What’s being billed by some as the last hurrah for Belgium’s “golden generation” begins with two of the team’s long-time stalwarts likely missing from its opening match of the European Championship.
De Bruyne, Hazard out
Injury and fitness concerns mean neither Kevin De Bruyne nor Eden Hazard is set to start against Russia on Saturday at Saint Petersburg Stadium, where the Belgians’ World Cup hopes in 2018 died in a loss to France.
It returns to the same venue three years later as the world’s top-ranked team — it has been in that position since October 2018 — but with doubts about the availability of its two star attacking midfielders.
De Bruyne is probably the least of coach Roberto Martinez’s concerns. , despite linking up with the squad a week late after fracturing his nose and eye socket during Manchester City’s loss to Chelsea in the Champions League final.
The playmaker required a minor operation and is likely to be ready to start in Belgium’s second game against Denmark in Copenhagen on June 17. , when he might be wearing a face mask.
Hazard’s health is slightly less clear-cut, with the winger in far-from-perfect shape after an injury-disrupted season with Real Madrid and only being a substitute in Euro 2020 warm-up games.
Martinez said Hazard still needed to get “match intensity” so is likely to be on the bench again for the game against Russia, whose chances of an upset win suddenly have improved.
There’s still much to like about Belgium — the goals of striker Romelu Lukaku, the flourishing of midfielder Youri Tielemans, the foraging runs of wing-back Thomas Meunier, the consistency of goalkeeper Thibaut Courtois.
The experience of more than 1,300 international appearances in the squad should also stand Belgium in good stead when it comes to pressure situations in a major tournament.
Yet is there a worry that the Belgians have a squad with one of the oldest average ages, at 28.7 years, at the end of a pandemic-congested season?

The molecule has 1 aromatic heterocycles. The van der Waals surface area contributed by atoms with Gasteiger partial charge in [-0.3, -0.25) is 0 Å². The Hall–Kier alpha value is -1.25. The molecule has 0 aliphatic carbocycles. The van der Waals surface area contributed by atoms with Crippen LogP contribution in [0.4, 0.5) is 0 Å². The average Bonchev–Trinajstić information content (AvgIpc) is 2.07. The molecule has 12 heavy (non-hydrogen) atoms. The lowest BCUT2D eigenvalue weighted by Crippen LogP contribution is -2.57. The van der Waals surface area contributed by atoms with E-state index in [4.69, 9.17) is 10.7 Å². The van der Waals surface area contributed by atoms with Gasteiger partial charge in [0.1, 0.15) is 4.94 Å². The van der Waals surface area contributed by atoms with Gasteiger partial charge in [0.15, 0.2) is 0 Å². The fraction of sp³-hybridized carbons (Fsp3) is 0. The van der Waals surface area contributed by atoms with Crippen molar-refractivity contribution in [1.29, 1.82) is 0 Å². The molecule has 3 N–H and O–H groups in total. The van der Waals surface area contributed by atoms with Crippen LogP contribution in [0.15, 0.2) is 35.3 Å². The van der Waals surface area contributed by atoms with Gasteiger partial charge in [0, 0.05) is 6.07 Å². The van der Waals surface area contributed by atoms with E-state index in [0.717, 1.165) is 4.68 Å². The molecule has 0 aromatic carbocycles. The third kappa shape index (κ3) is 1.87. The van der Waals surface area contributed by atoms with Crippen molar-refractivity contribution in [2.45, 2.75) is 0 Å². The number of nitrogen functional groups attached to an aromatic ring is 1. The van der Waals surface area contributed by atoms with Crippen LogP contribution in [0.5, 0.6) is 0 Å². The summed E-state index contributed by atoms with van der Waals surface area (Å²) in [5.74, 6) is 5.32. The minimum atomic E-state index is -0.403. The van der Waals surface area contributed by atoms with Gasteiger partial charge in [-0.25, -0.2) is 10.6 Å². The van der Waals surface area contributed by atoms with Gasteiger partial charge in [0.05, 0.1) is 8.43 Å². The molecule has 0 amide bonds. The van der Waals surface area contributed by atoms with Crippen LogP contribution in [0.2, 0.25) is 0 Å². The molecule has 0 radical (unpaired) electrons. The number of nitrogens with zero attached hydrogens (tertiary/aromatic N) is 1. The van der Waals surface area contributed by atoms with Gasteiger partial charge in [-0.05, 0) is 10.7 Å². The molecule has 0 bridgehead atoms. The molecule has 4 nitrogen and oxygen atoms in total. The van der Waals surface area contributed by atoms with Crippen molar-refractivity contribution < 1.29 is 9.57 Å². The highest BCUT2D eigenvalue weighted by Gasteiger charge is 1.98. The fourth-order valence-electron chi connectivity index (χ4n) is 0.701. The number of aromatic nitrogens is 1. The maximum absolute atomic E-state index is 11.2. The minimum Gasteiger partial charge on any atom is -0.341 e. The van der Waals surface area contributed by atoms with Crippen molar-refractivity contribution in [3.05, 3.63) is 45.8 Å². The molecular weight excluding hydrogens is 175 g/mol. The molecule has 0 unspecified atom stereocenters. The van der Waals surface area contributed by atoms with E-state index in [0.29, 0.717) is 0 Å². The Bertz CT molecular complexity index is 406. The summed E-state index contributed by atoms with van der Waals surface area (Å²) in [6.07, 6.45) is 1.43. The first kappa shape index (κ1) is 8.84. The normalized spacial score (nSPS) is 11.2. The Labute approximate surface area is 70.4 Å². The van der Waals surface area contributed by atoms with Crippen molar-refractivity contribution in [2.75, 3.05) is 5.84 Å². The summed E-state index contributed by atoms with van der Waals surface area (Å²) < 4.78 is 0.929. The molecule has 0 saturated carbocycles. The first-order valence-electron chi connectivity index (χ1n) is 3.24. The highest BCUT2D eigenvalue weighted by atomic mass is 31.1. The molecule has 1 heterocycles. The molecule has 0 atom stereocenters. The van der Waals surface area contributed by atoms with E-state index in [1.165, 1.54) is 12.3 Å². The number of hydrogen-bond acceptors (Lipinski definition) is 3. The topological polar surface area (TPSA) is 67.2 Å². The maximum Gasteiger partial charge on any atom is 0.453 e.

That Martinez is still relying on a bunch of 30-somethings in defence in Toby Alderweireld, Jan Vertonghen and Thomas Vermaelen? That Axel Witsel, the main holding midfielder, is 32 and coming off a four-month absence with a torn Achilles tendon injury that could keep him out of the start of the tournament?
There is a widespread acceptance that this might be Belgium’s best chance of winning a European Championship or World Cup for the first time, at least for this current generation.
“Now is the time for us to win something. Maybe it’s now or never,” Belgium midfielder Leander Dendoncker said this week.
Counting against Martinez’s players somewhat is the fact they will have to travel for all of their games in the continent-wide competition.
“In terms of logistics, it’s probably the hardest we could’ve had,” Martinez said
Russia plays its first two Group-B games in St. Petersburg. It was on home soil that Russia reached the quarterfinals of the World Cup in 2018, beating Spain along the way.
Not that playing at home did the Russians any good against Belgium in qualifying for Euro 2020, though. In their next-to-last group game, Russia conceded four goals at home for the first time in a competitive match in losing 4-1, also in St. Petersburg.
Playing in front of a potential 30,000 fans, among the biggest group-stage attendances at the tournament, can only spur on Russia in its fifth straight appearance at the European Championship.
A calf injury to experienced defender Fyodor Kudryashov sustained during the warm-up match against Bulgaria last week handed coach Stanislav Cherchesov an eve-of-tournament problem.
Mostovoy tests positive
On Friday, Russia winger Andrey Mostovoy became the first player to be cut from a team at the tournament after testing positive for the virus.
Cherchesov will be crossing his fingers no injury befalls Artem Dzyuba, who lost the captaincy last year because of a social-media scandal but remains a crucial member of the team as its main scorer.
Indeed, the 32-year-old striker needs one more goal to tie the record for Russia’s national team of 30, held by Alexander Kerzhakov, since the breakup of the Soviet Union.